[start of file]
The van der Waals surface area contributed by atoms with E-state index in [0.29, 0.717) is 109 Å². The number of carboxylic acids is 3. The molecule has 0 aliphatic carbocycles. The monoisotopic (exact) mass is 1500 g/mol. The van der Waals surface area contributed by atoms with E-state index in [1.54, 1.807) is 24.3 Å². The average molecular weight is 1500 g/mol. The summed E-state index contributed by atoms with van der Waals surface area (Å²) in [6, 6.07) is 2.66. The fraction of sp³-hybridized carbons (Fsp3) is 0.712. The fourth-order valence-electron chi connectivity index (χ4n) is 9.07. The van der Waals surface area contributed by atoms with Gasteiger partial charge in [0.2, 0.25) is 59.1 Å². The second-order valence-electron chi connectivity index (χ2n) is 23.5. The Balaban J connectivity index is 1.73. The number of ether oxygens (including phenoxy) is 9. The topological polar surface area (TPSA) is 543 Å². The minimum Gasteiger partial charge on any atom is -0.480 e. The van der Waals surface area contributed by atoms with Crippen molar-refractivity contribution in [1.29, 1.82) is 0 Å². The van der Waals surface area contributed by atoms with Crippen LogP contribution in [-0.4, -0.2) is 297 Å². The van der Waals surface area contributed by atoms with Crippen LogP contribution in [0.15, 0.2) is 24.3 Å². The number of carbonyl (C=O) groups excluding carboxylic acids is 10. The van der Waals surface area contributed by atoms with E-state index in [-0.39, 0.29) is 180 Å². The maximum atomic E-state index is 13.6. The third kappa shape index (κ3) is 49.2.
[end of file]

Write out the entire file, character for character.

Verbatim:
The van der Waals surface area contributed by atoms with E-state index in [0.29, 0.717) is 109 Å². The number of carboxylic acids is 3. The molecule has 0 aliphatic carbocycles. The monoisotopic (exact) mass is 1500 g/mol. The van der Waals surface area contributed by atoms with E-state index in [1.54, 1.807) is 24.3 Å². The average molecular weight is 1500 g/mol. The summed E-state index contributed by atoms with van der Waals surface area (Å²) in [6, 6.07) is 2.66. The fraction of sp³-hybridized carbons (Fsp3) is 0.712. The fourth-order valence-electron chi connectivity index (χ4n) is 9.07. The van der Waals surface area contributed by atoms with Gasteiger partial charge in [0.2, 0.25) is 59.1 Å². The second-order valence-electron chi connectivity index (χ2n) is 23.5. The Balaban J connectivity index is 1.73. The number of ether oxygens (including phenoxy) is 9. The topological polar surface area (TPSA) is 543 Å². The minimum Gasteiger partial charge on any atom is -0.480 e. The van der Waals surface area contributed by atoms with Crippen molar-refractivity contribution in [1.29, 1.82) is 0 Å². The van der Waals surface area contributed by atoms with Crippen LogP contribution in [-0.4, -0.2) is 297 Å². The van der Waals surface area contributed by atoms with Crippen LogP contribution in [0.15, 0.2) is 24.3 Å². The number of carbonyl (C=O) groups excluding carboxylic acids is 10. The van der Waals surface area contributed by atoms with E-state index in [-0.39, 0.29) is 180 Å². The maximum atomic E-state index is 13.6. The third kappa shape index (κ3) is 49.2.